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Re: Add Example Explaining that Alt Text is Dependent Upon the Context

From: Thomas Higginbotham <thomas@thomashigginbotham.com>
Date: Thu, 23 Aug 2007 12:14:36 -0400
Message-ID: <46CDB26C.2000202@thomashigginbotham.com>
To: public-html@w3.org

I believe it to be very relevant. For example, if my sighted friend 
tells me to click the image of the flag with stars and a large, red 
asterisk in the left corner, and the alt text simply says, "Australia", 
I might not have a clue what my friend is talking about. Alt text should 
accurately describe the image to non-sighted users unless the image has 
no purpose other than decoration. Using "Australia" as a tool-tip with 
the title attribute is perfectly fine since that is the purpose of the 
title attribute.

It seems that many people are confusing alt and title.

James Graham wrote:
>
> Philip Taylor (Webmaster) wrote:
>>
>> None the less, I prefer to defer to Gregory who
>> can provide first-hand insight into whether
>> "Australia" as ALT text might be sufficient in
>> certain contexts, and -- if so -- how we might
>> go about codifying those contexts so as to ensure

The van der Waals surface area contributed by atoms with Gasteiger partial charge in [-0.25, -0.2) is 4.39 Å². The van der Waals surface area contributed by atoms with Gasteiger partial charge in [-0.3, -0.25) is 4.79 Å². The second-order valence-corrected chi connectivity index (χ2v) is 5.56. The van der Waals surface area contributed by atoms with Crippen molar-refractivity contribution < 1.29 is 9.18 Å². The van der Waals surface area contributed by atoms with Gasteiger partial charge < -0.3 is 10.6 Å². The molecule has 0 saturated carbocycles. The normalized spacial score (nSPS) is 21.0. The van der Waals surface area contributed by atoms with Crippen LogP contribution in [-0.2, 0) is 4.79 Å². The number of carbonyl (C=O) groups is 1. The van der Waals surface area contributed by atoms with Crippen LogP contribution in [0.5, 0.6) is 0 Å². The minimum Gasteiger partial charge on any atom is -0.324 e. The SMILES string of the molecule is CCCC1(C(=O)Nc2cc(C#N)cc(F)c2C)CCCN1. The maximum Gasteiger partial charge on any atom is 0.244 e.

>> that the specification leaves no doubt as to
>> the context(s) in which such terse ALT text
>> could justifiably be used.
>
> Imagine context like this:
>
> <p>Visit The XYZ Company's site for your country:</p>
> <ul>
> <li><a href="uk.xyz.com"><img src="uk.png" alt="United Kingdom"></a>
> <li><a href="us.xyz.com"><img src="us.png" alt="United States"></a>
> <li><a href="au.xyz.com"><img src="au.png" alt="Australia"></a>
> </ul>
>
> In this case it is strictly irrelevant what the image au.png depicts; 
> it could be the word "Australia" written in the XYZ company's 
> corporate typeface, it could be the Australian flag, it could be 
> anything; the only important fact is that a sighted user with access 
> to the images would identify it as the image corresponding to the 
> choice for Australia. Therefore the role of the alt text, as an 
> alternative to the image, is to allow a user without access to the 
> image to make the same identification. The single word "Australia" is 
> enough to fulfill this task; any more detail about the exact content 
> of the image is unnecessary.
>

-- 
Thomas Higginbotham
Received on Thursday, 23 August 2007 16:17:26 GMT

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